The answer to the first question is, yes, the government's alleged reckless spending on fiscal stimulus did play a significant role (along with other factors, including the Reserve Bank's mammoth cut in interest rates) in keeping the recession so mild that the uninitiated even imagine we didn't have one.

Treasury calculates that the fiscal stimulus added about 2 percentage points to the growth in gross domestic product in 2009. Since the actual growth was 1.4 per cent, this says that without that stimulus the economy would have contracted by about 0.7 per cent.

The next question is: having used its discretionary spending to minimise the downturn, is the government now turning off that spending, and limiting any new spending, so as to allow the recovery in the economy to get the budget back in the black as soon as possible?

Surprisingly, the answer again is yes. That's why most economists gave the budget a tick this week. Though Kevin Rudd's first instinct is to spend, spend, spend, the budget revealed that the purse-string ministers, Wayne Swan and Lindsay Tanner, had managed to pull him into line.

The government had set itself a "fiscal framework" to ensure its actions were consistent with its "medium-term fiscal strategy" to "achieve budget surpluses, on average, over the medium term" and, despite the earlier scepticism of many, so far it's stuck to it.

The first element of the framework was the requirement that its explicit stimulus measures be temporary - that is, one-off. Because that spending was temporary, and most of it is past, the stimulus is now being withdrawn. That is, it's now exerting a contractionary influence on the economy.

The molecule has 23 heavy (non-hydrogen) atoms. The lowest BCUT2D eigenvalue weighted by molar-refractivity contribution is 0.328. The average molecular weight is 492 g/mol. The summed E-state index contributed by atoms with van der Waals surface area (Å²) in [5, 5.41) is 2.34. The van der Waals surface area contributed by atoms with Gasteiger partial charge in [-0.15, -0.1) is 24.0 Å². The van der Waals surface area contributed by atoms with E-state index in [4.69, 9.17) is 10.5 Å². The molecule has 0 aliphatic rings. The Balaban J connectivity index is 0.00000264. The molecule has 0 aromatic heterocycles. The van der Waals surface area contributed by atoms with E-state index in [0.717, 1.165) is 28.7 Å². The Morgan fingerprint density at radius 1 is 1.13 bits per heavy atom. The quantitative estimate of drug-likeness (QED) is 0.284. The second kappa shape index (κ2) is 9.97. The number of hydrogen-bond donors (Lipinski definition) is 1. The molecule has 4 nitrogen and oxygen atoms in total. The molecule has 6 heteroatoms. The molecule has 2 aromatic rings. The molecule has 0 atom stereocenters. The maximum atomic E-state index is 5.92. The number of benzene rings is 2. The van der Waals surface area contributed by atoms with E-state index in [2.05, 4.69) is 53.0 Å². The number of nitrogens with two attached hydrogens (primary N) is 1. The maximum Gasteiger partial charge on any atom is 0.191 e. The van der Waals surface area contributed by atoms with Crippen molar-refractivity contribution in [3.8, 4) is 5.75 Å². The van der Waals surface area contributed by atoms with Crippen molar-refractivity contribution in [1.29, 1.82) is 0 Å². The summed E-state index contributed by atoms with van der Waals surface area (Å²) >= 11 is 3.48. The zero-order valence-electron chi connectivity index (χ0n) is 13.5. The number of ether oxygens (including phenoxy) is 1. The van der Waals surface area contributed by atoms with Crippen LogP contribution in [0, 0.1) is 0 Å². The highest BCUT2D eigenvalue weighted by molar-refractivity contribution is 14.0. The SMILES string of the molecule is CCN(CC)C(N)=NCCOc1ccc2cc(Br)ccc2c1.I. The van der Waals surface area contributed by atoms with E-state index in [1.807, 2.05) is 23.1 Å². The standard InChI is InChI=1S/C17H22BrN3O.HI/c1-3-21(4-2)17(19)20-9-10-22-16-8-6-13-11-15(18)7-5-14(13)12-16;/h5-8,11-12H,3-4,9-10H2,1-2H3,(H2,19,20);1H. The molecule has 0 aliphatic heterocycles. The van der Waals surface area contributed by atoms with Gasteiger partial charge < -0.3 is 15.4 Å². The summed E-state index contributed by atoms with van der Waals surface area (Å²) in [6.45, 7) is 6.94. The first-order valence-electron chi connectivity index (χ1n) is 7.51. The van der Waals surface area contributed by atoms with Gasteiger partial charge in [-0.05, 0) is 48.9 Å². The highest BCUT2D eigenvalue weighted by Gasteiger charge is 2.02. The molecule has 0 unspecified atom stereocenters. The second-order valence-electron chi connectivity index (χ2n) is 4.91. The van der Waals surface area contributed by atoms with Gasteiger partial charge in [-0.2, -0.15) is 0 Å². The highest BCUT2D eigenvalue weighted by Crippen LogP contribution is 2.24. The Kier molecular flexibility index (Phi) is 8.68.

According to Treasury's calculations, the withdrawal of the stimulus will subtract about 1 percentage point from gross domestic product growth this calendar year, and a further 0.75 percentage points in 2011. (I make that a subtraction of about 0.88 percentage points for the coming financial year, 2010-11.)

But the government makes many more budgetary decisions than just those officially labelled as "stimulus" and all decisions have an effect on the economy regardless of their label. To cover this, last year the government set itself a "deficit exit strategy".

It was that once the economy was returning to at least the trend rate of growth (with trend apparently being 3 per cent a year) it would, first, allow the level of tax receipts to recover naturally (that is, avoid further tax cuts) and, second, hold real growth in spending to no more than 2 per cent a year - all of this until the budget returns to surplus.

Without quite saying so, the government imposed on itself a third objective that all new spending measures be fully offset by savings measures over the four years of the forward estimates. And on Tuesday night, Swan announced an extension of the deficit exit strategy: "Once the budget returns to surplus, the government will maintain expenditure restraint by retaining a 2 per cent annual cap on real spending growth, on average, until the budget surplus is a least 1 per cent of GDP".

Bottom line: by hook or by crook (see my column on Monday), the government delivered on all these commitments. That's why, while all the political types were crying "it's just the resources boom," economists were giving the budget an unexpected tick.